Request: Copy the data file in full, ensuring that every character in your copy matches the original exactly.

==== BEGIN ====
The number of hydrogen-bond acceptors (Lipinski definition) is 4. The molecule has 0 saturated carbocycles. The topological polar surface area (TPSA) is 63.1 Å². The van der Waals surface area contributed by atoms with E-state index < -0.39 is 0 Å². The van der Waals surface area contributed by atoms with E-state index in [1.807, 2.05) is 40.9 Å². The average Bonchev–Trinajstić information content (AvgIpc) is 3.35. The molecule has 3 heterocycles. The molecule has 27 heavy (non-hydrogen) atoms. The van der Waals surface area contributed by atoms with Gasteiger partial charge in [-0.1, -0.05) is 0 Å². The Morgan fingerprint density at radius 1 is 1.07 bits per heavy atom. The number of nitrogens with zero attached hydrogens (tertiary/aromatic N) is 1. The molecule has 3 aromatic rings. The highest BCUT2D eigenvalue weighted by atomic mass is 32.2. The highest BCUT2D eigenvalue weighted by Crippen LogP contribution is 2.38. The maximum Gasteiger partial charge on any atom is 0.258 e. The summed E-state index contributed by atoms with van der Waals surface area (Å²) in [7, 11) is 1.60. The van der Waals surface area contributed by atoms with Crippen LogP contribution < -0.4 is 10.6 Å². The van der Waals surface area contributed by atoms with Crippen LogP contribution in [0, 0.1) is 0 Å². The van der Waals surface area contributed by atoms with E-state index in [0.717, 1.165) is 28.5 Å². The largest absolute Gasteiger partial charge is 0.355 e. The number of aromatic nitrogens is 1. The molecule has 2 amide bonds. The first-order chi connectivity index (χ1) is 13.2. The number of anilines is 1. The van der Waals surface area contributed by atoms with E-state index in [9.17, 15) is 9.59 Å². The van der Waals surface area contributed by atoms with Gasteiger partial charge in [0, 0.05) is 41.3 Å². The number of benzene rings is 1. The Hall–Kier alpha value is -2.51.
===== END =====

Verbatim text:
The number of hydrogen-bond acceptors (Lipinski definition) is 4. The molecule has 0 saturated carbocycles. The topological polar surface area (TPSA) is 63.1 Å². The van der Waals surface area contributed by atoms with E-state index < -0.39 is 0 Å². The van der Waals surface area contributed by atoms with E-state index in [1.807, 2.05) is 40.9 Å². The average Bonchev–Trinajstić information content (AvgIpc) is 3.35. The molecule has 3 heterocycles. The molecule has 27 heavy (non-hydrogen) atoms. The van der Waals surface area contributed by atoms with Gasteiger partial charge in [-0.1, -0.05) is 0 Å². The Morgan fingerprint density at radius 1 is 1.07 bits per heavy atom. The number of nitrogens with zero attached hydrogens (tertiary/aromatic N) is 1. The molecule has 3 aromatic rings. The highest BCUT2D eigenvalue weighted by atomic mass is 32.2. The highest BCUT2D eigenvalue weighted by Crippen LogP contribution is 2.38. The maximum Gasteiger partial charge on any atom is 0.258 e. The summed E-state index contributed by atoms with van der Waals surface area (Å²) in [7, 11) is 1.60. The van der Waals surface area contributed by atoms with Crippen LogP contribution < -0.4 is 10.6 Å². The van der Waals surface area contributed by atoms with Crippen LogP contribution in [0, 0.1) is 0 Å². The van der Waals surface area contributed by atoms with E-state index in [0.717, 1.165) is 28.5 Å². The largest absolute Gasteiger partial charge is 0.355 e. The number of aromatic nitrogens is 1. The molecule has 2 amide bonds. The first-order chi connectivity index (χ1) is 13.2. The number of anilines is 1. The van der Waals surface area contributed by atoms with E-state index in [9.17, 15) is 9.59 Å². The van der Waals surface area contributed by atoms with Gasteiger partial charge in [0, 0.05) is 41.3 Å². The number of benzene rings is 1. The Hall–Kier alpha value is -2.51.